The Tour de France on Wednesday responded to French MPs who complained about the quantity of plastic objects thrown to fans from the marketing caravan that precedes the peloton along the route.
"For five years now, we have been working with our partners to reduce plastic in the gifts that sponsors give the public," Tour director Christian Prudhomme wrote to French MPs who recently published a paper on the subject.
"We have included in the specifications and standards that we impose on our partners, the obligation to be part of a process to reduce the use of plastic.
"For example, caps and T-shirts that once were packaged in a plastic bag are now always distributed without packaging."
About 30 MPs, led by Francois-Michel Lambert of the French Green Party, had denounced the plastic pollution caused by the "18 million goodies that are distributed and thrown into the wild".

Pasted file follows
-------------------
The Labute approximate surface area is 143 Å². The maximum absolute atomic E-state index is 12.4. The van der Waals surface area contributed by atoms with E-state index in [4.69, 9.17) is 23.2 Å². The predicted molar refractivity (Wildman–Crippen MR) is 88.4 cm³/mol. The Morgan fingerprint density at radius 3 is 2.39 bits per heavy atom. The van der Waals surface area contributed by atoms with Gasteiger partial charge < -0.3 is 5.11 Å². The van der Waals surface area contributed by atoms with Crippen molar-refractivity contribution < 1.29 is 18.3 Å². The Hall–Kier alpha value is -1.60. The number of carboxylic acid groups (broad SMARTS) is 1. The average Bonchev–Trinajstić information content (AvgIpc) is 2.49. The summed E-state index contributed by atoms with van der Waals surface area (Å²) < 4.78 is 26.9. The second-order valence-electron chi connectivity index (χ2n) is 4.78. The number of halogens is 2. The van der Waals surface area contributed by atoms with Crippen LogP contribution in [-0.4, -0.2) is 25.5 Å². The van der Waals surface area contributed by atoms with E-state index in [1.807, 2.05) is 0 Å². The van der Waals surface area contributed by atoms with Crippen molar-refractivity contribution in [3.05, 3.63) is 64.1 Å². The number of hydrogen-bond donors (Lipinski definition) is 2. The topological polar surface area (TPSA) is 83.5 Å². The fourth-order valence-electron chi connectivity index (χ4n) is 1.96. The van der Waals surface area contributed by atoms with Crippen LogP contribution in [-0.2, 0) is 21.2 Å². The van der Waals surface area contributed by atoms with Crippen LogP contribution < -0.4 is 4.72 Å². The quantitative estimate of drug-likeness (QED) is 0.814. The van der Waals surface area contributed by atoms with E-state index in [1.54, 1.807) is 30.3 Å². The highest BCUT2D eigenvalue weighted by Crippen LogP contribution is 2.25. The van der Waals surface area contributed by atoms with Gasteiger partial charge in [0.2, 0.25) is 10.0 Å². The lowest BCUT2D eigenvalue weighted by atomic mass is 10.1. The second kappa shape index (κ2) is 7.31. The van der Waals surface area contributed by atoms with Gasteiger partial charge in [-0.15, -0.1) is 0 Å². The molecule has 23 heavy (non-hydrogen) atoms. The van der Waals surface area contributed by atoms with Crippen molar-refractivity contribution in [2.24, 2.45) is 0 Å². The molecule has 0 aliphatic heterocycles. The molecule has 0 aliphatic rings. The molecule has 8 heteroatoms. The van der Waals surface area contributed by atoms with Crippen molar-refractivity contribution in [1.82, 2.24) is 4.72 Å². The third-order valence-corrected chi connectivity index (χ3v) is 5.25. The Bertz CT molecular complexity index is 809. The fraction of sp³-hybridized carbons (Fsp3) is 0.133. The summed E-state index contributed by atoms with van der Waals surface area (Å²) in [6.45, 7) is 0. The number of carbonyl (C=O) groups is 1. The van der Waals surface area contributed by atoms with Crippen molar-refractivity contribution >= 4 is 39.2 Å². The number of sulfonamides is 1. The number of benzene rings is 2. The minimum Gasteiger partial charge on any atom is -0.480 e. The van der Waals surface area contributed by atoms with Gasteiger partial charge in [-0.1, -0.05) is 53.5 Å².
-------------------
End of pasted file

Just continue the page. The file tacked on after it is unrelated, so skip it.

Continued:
Prudhomme responded that: "The number of gifts, which reached 18 million in 2017, will fall to 15 million in 2019 from the 160 decorated vehicles and 31 sponsors."
The MPs also criticised the tacky quality of the free gifts and said that while they were "lovers of the Tour", they were "even more in love with our countryside, our mountains".
They called for "an advertising caravan free of these plastic objects that we do not need".
Prudhomme responded that the Tour was taking action.
"It seems to us that sponsors are keen to hand out gifts that please the public and can be taken home," he said.
Prudhomme also said the "leaflets, leaflets, leaflets, leaflets", that used to litter the roadside after the caravan, which has been part of the Tour since 1930, passed "have already been banned".
Prudhomme said that the Tour was also striving to reduce its environmental impact on 82 sites on the 2019 route that form part of the "Natura 2000" European network of protected areas and habitats.
He said the caravan would stop distributing gifts and turn off their sound systems in those areas, while the television helicopters would not fly over.